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Pharmacol Biochem Behav. 2008 Sep;90(3):447-52. doi: 10.1016/j.pbb.2008.03.030. Epub 2008 Apr 4.

A survey of acute and chronic heroin dependence in ten inbred mouse strains: evidence of genetic correlation with morphine dependence.

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Neuropsychology Doctoral Subprogram, Queens College, City University of New York, Flushing, NY 11367, United States.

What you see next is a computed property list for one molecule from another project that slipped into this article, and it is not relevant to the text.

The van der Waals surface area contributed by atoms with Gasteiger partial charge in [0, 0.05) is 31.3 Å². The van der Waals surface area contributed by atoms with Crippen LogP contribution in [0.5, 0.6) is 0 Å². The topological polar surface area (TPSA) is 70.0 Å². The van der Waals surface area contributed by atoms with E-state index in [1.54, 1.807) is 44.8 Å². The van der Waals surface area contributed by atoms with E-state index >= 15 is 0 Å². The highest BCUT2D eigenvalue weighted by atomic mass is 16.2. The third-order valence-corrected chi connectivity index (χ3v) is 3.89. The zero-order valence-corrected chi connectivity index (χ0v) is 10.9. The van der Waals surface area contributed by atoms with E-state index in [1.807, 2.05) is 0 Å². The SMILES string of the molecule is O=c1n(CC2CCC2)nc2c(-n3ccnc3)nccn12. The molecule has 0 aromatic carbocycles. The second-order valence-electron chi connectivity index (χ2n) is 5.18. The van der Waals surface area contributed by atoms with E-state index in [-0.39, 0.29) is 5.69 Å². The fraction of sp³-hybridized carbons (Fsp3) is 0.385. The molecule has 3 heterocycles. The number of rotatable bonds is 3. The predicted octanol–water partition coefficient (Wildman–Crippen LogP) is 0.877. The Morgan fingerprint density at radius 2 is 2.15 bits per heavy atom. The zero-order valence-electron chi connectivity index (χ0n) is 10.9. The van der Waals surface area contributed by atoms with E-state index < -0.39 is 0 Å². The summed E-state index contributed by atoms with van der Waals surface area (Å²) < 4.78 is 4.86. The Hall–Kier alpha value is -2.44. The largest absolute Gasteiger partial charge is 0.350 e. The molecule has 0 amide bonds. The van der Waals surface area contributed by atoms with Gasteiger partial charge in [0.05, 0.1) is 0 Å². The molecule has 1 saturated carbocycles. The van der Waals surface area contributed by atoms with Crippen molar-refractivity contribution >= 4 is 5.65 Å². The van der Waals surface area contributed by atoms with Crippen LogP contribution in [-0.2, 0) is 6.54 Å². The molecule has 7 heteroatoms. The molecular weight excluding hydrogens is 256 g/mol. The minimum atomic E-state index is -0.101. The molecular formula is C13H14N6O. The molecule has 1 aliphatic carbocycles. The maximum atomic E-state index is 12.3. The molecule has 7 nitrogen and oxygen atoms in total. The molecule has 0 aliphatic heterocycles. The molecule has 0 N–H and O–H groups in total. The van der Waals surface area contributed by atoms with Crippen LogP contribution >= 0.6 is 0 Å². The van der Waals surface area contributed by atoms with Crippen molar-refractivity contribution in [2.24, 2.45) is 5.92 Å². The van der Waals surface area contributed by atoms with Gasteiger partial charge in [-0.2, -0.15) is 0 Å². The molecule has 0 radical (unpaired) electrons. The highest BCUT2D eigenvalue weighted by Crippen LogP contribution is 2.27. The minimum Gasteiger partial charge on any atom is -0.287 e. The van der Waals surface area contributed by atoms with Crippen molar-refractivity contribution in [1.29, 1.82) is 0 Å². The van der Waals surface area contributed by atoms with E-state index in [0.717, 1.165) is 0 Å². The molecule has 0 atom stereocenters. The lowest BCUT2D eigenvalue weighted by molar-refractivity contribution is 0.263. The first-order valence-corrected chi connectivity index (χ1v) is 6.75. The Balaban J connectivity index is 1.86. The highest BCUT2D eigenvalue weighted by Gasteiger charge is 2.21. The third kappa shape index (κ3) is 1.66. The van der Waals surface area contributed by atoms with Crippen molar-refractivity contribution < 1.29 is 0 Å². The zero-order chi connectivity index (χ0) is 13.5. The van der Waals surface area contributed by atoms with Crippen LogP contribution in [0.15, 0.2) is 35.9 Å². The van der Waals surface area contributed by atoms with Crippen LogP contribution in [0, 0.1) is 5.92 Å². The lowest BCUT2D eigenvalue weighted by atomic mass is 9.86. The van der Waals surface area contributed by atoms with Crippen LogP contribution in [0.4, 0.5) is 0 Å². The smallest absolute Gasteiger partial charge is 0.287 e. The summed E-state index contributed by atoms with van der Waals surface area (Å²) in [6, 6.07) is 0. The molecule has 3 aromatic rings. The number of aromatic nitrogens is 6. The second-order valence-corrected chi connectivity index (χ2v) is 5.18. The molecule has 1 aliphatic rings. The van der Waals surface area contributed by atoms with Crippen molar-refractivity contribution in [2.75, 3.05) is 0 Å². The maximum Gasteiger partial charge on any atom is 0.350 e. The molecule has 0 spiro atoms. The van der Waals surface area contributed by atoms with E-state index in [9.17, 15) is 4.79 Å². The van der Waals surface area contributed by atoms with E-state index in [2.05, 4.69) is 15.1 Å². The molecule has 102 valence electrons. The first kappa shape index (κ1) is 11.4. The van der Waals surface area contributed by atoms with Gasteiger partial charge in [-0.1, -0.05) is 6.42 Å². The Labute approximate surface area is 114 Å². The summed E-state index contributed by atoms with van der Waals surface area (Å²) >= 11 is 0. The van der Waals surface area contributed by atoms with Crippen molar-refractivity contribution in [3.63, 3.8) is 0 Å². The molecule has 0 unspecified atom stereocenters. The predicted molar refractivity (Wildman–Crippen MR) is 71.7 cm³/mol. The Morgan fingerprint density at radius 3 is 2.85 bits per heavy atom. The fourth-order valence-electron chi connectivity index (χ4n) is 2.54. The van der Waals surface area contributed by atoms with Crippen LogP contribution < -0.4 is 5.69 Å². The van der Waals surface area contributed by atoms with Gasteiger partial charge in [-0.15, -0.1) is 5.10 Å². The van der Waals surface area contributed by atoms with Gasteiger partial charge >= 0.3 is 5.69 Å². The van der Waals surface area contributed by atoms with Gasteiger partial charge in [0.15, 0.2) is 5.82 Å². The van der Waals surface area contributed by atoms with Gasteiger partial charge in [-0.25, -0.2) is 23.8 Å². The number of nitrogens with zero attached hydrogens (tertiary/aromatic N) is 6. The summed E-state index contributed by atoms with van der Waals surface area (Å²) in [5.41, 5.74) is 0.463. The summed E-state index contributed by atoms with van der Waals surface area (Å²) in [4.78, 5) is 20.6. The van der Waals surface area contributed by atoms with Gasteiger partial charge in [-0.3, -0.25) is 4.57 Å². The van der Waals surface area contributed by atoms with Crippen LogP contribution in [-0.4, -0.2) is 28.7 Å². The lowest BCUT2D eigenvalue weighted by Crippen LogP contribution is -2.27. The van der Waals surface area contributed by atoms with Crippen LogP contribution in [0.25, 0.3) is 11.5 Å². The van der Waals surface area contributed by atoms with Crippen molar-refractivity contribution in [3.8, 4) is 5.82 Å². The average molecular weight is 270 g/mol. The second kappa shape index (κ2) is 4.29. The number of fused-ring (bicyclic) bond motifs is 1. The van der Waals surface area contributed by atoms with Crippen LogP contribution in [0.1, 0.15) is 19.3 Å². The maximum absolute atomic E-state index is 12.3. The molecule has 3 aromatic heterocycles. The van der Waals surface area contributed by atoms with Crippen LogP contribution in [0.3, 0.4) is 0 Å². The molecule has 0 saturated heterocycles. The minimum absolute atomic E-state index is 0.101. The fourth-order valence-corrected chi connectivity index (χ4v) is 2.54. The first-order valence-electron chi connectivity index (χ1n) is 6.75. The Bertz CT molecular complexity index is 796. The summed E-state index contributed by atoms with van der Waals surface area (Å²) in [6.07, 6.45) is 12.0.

Heroin and morphine exposure can cause physical dependence, with symptoms manifesting during their withdrawal. Inter-individual differences in symptom frequency during morphine withdrawal are a common finding that, in rodents, is demonstrably attributable to genotype. However, it is not known whether inter-individual differences characterize heroin withdrawal, and whether such variation can be similarly influenced by genotype. Therefore, we injected mice of ten inbred strains with acute and chronic heroin doses and compared their jumping frequencies, a common index of withdrawal magnitude, during naloxone-precipitated withdrawal. The data revealed significant strain frequency differences (range after acute and chronic heroin injection: 0-104 and 0-142 jumps, respectively) and substantial heritability (h(2)=0.94 to 0.96), indicating that genetic variance is associated with heroin withdrawal. The rank order of strain sensitivity for acute and chronic heroin withdrawal jumping, and for the current heroin and previous morphine strain data, were significantly correlated (r=0.75-0.94), indicating their genetic and, ultimately, physiological commonality. These data suggest that the genetic liability to heroin dependence remains constant across a period of heroin intake, and that heroin and morphine dependence may benefit from common treatment strategies.

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